6ix9ine’s “GUMMO” is at once bombastic yet ludicrous; the outrageously angry production in no way compliments the odd choice of rap style. It’s an energetic song that’s become a viral sensation thanks to the silly visual that attempts to mock gang culture and 6ix9ine’s cartoonish appearance. It’s not necessarily a bad song, it just needs some tweaks to become as good as it potentially can. One of those tweaks? Replacing 6ix9ine with an artist who’ll actually rap with some pizazz, some swagger. Many artists have tried to replicate the success of the artist’s single to no avail. Asian Doll recently decided to take a swing at it and the results are spectacular.
For starters, Asian Doll’s voice and rap style actually compliment the production. She sounds at home over the crass instrumental, matching its monstrous nature with her own loud cadence. It seems these days that artists are either lyrical or energetic, never both at the same time. Asian Doll manages to exude both qualities and exceeds any expectations that you think you have upon listening. From the delivery to the lyricism, even the ad-libs she adds on the backend, it all works stupendously. If you didn’t hear 6ix9ine’s version first, you’d swear that he remixed her song.
If there’s one criticism to levy against her rendition is that at 2 minutes and 28 seconds, it’s a tad short. Because the beat is so loud and fast, it passes by quickly. But for the time that it runs, it’s magnificent and a definite addition to any playlist. Think about Lil Wayne’s “Upgrade U Freestyle” from Da Drought 3. Yeah, we’re talking about that good.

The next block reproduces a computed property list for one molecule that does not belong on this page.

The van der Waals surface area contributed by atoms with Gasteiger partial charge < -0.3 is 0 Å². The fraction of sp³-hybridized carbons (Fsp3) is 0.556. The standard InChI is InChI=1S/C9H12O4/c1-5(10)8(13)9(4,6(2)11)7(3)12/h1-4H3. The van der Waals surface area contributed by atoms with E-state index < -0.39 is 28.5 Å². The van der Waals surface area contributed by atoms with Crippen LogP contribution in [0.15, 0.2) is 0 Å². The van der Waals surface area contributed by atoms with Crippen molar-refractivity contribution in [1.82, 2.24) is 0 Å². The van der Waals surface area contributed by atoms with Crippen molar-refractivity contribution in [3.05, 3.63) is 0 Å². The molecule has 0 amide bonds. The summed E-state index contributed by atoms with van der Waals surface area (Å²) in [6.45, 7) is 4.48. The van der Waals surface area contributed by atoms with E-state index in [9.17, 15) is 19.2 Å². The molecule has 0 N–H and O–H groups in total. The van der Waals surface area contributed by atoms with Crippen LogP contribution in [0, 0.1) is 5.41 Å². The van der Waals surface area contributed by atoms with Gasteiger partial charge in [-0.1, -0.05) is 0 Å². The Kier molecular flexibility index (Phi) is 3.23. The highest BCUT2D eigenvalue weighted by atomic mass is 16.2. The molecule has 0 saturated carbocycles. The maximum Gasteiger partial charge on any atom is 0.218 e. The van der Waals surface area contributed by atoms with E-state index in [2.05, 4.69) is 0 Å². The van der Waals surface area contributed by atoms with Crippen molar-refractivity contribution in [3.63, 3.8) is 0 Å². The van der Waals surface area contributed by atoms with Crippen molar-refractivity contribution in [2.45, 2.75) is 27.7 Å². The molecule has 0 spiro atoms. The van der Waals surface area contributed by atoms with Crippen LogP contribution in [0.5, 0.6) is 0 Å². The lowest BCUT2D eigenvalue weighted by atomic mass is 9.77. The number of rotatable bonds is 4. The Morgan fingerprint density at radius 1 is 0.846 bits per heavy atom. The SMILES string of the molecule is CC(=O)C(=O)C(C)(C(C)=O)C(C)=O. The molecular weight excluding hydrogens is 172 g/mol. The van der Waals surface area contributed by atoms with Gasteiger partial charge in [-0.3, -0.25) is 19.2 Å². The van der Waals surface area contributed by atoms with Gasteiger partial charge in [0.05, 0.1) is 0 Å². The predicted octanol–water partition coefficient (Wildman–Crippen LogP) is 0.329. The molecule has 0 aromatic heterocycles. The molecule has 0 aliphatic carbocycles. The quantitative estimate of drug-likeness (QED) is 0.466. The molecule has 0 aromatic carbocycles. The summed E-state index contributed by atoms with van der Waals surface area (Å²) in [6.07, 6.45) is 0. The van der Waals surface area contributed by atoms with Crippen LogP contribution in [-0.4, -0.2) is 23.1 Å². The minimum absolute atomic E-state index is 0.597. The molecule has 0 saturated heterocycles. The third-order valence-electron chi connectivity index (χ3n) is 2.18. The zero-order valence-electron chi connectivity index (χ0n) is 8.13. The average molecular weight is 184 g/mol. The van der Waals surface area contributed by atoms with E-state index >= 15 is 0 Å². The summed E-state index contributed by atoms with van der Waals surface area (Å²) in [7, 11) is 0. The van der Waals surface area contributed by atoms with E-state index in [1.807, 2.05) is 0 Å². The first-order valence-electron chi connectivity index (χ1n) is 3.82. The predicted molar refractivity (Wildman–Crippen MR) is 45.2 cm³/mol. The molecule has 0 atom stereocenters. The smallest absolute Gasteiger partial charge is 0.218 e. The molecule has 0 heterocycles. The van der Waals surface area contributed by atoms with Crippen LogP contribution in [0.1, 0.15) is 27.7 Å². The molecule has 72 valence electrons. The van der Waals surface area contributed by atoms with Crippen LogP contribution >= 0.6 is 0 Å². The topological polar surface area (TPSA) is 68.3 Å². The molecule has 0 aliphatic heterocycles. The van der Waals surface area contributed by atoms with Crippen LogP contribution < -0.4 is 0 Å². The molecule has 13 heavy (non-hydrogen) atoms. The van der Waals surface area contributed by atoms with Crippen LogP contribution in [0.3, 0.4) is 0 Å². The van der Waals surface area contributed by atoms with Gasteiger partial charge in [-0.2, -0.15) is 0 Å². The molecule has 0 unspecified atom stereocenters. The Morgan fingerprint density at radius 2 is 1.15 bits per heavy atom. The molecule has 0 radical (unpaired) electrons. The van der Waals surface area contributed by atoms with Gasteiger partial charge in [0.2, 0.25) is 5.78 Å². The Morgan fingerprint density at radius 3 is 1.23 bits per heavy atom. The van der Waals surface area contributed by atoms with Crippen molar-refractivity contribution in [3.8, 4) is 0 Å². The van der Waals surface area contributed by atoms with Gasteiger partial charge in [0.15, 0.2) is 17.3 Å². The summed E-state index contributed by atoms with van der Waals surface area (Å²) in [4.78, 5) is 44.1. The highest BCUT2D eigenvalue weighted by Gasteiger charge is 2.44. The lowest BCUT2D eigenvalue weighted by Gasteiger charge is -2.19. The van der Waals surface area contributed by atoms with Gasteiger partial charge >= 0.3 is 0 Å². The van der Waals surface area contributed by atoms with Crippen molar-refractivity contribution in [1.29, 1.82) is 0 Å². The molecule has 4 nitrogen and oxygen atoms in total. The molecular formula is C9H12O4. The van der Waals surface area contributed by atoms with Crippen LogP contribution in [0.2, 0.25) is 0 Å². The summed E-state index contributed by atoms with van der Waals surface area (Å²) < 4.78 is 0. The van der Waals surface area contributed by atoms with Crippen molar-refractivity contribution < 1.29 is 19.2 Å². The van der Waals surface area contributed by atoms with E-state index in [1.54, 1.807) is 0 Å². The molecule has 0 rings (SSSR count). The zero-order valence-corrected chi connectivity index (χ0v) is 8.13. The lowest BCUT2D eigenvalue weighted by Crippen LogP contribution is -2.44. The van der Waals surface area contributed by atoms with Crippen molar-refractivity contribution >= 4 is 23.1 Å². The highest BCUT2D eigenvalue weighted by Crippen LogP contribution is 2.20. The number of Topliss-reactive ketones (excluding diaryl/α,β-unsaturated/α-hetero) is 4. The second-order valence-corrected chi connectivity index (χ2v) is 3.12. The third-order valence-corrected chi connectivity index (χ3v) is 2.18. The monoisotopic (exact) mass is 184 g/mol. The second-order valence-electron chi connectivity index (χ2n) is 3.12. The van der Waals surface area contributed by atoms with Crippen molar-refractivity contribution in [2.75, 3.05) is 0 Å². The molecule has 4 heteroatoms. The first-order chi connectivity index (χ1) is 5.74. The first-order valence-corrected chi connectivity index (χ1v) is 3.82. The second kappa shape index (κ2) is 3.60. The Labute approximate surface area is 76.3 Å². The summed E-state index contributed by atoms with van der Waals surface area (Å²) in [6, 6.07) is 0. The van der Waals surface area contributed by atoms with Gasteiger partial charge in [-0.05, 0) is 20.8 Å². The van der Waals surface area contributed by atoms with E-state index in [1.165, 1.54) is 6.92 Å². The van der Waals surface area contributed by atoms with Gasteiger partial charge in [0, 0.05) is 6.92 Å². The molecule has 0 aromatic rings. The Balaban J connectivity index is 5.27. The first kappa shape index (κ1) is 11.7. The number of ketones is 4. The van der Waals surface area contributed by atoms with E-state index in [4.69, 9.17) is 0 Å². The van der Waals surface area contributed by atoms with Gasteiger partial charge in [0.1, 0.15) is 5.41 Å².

“Hit the running man, that thot can’t stand a chance’
“I can’t fuck with old niggas, I got trust issues”
Take two minutes of your time to check out Asian Doll’s “GUMMO” below.
@LanaLadonna’s ‘$B1glan’ is the perfect glimpse of her bold future
There’s something of a renaissance in women’s rap. Acts like Cardi B, the City Girls, and Rico Nasty have made bold steps in reclaiming a certain vigor that past acts of the 90s made into a genre-leading niche. It’s amazing to see because we’re getting to a point where women in rap are as vast and varied as ever before and, every day, we see more exciting acts come to light.
The latest is Lana LaDonna, a Detroit-based lyricist whose bold and empowering bars remind you a bit of Cardi B, but crossed with the flair of Rico Nasty. Her latest project is $B1GLAN, a quick and dirty helping of her tremendous personality. Over quick and bombastic production, she dazzles with flurries of bars that get you familiar with who she is. And once she does, you’ll love her for it.
She has multiple voices on display, just listen to “Ykwtfgo” where she angrily prances on the beat while rapping on it. And that’s just the beginning. From there, she grows more excited. Tracks like “I’on Gaf” are spectacular party bangers where her eager screed makes you want to stop what you’re doing and turn up. And then on slightly sinister cuts like “Kill Me” she threatens with a twinkler in her eye. She varies her styles and constantly keeps you engaged.
There’s a lot to love about $B1glan, with the only seeable criticism being that it’s too short. As soon as the energy kicks up to high gear, it’s over in a flash, leaving you to wonder how the rest of this marvelous, high octane night went. That doubles as a strength though, powered by the project’s consistency that keeps you excited. So, I guess in the end, maybe that’s also a strength.
$B1glan is everything that you could want out of a project and more. Lana LaDonna creates her own style that contains bits of others, molded into something that’s every bit as energetic, braggadocious, and inspiring as her peers — but also boldly original. Her rhymes are going to be inspiring the world someday soon. For now, $B1glan‘s going to have to do.